David Shukman wrote for BBC News, saying that ITER has entered a “critical phase.” The internationally-backed ITER project, under construction in the South of France, is receiving the first of about one million component parts for the reactor. ITER is backed by the European Union plus six other countries, including the United States, and it will demonstrate the viability of fusion power for commercial purposes. After dealing with delays, managers feel the project is on track. From the article:
Under an initial plan, it had once been hoped to achieve the first plasma by the middle of the last decade.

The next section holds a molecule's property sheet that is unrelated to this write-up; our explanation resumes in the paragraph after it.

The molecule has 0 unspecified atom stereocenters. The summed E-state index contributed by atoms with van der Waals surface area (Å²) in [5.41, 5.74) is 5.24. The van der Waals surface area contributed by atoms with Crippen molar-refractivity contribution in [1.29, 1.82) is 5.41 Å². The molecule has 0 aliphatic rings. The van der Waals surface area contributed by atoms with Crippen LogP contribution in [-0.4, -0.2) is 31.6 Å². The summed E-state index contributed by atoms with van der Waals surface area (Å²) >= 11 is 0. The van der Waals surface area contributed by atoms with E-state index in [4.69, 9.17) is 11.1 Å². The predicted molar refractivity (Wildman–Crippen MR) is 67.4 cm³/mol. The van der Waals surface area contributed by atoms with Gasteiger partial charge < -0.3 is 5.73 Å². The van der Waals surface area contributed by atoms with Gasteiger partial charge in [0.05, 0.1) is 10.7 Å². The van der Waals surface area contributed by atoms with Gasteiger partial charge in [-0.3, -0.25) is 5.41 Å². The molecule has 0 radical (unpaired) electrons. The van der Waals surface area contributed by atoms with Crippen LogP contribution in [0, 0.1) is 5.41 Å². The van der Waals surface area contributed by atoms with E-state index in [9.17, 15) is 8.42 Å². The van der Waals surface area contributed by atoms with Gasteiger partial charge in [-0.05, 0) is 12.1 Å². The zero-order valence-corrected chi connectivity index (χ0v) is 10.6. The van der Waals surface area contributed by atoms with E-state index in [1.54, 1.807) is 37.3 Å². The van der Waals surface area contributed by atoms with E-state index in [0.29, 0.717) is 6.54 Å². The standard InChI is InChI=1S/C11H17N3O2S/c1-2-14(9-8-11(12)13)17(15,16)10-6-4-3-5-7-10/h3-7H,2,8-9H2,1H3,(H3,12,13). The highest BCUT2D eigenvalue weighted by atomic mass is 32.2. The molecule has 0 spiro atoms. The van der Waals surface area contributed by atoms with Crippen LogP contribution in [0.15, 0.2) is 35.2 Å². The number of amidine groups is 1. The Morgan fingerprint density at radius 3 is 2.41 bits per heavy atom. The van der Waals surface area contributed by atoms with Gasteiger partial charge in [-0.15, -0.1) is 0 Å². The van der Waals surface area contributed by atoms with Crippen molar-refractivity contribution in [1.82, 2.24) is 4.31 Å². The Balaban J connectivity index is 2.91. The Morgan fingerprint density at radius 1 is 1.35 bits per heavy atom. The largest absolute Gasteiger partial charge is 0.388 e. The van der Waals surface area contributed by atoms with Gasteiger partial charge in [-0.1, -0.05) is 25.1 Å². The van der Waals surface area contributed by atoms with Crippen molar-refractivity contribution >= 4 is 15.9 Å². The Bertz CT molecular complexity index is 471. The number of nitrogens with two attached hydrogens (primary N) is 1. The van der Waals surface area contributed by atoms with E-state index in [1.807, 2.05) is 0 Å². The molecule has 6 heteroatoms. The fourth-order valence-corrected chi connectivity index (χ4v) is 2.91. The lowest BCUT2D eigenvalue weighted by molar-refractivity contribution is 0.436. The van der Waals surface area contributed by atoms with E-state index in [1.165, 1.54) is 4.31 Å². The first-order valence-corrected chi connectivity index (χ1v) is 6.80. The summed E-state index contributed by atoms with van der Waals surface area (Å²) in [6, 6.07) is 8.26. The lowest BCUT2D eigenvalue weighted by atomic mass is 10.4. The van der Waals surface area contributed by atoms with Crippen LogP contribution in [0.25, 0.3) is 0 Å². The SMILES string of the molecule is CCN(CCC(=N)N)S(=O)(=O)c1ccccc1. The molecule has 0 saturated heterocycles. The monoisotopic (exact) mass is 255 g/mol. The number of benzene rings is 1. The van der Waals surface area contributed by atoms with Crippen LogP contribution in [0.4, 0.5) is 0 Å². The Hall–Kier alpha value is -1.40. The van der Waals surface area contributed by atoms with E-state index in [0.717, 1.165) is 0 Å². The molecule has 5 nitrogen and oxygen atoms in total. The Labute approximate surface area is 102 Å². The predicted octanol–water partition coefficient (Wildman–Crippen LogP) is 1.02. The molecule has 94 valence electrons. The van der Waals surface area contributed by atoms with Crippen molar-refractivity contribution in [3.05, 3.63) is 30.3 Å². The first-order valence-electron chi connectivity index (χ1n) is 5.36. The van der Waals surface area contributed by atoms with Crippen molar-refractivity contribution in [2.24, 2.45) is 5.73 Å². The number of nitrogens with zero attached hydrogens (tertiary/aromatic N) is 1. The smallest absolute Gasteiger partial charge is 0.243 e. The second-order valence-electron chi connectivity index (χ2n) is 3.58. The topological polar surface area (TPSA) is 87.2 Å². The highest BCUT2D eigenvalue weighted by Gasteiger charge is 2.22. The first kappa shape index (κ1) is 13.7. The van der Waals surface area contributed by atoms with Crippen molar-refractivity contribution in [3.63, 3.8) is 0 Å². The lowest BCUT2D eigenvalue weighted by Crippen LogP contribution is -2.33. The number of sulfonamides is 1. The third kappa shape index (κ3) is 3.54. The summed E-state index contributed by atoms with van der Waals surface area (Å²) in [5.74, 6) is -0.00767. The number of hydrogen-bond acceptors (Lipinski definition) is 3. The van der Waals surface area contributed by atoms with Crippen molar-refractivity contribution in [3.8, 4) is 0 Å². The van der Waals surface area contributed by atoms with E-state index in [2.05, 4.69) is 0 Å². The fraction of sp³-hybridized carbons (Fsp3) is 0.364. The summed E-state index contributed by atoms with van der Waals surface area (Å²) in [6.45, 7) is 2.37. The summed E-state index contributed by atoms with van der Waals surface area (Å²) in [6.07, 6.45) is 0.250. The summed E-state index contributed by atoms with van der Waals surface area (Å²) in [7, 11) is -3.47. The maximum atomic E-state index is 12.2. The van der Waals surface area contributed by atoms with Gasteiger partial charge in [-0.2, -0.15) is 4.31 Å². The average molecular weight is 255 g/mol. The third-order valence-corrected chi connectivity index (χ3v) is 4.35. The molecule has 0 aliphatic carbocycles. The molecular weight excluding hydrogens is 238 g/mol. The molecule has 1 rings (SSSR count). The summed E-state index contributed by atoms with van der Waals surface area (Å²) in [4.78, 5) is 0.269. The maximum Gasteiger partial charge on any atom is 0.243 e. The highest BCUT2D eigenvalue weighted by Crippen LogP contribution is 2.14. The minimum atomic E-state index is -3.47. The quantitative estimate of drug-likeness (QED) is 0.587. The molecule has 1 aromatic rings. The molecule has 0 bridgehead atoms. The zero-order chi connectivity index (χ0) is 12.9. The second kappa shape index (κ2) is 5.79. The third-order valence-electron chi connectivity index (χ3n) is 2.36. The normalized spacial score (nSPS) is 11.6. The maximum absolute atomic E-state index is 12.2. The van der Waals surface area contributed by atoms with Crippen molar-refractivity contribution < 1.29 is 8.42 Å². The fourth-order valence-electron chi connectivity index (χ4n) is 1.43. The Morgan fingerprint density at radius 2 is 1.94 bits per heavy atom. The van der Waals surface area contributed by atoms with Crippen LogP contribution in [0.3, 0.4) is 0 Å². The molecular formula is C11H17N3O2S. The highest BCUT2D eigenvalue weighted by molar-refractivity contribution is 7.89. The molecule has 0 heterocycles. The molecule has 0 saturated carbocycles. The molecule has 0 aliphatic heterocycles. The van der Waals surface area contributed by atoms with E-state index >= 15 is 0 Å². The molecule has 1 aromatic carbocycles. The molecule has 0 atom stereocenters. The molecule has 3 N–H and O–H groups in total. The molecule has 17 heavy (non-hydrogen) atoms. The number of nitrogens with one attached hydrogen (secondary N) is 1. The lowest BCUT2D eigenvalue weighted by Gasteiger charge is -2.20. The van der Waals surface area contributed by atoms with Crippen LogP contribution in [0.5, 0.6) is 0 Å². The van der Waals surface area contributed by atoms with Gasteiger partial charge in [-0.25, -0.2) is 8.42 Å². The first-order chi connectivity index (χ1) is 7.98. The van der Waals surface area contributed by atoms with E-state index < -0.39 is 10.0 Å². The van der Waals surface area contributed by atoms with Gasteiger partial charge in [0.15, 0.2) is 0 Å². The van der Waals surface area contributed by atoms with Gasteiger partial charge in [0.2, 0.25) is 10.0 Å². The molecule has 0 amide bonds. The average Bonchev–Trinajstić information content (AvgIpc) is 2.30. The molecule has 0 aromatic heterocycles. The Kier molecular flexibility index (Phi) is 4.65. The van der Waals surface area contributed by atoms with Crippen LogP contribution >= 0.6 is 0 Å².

Then, after a redesign, a new deadline of November 2020 was set but that too is now in doubt. Managers say they are doubling shifts to accelerate the pace of construction. It’s thought that even a start date during 2021 may be challenging.
The man in charge of coordinating the assembly of the reactor is Ken Blackler.
“We’ve now started for real,” he told me. “Industrial manufacturing is now under way so the timescale is much more certain – many technical challenges have been solved.
“But Iter is incredibly complicated. The pieces are being made all around the world – they’ll be shipped here.
“We’ll have to orchestrate their arrival and build them step by step so everything will have to arrive in the right order – it’s really a critical point.”
To read the full article, which includes video, click here.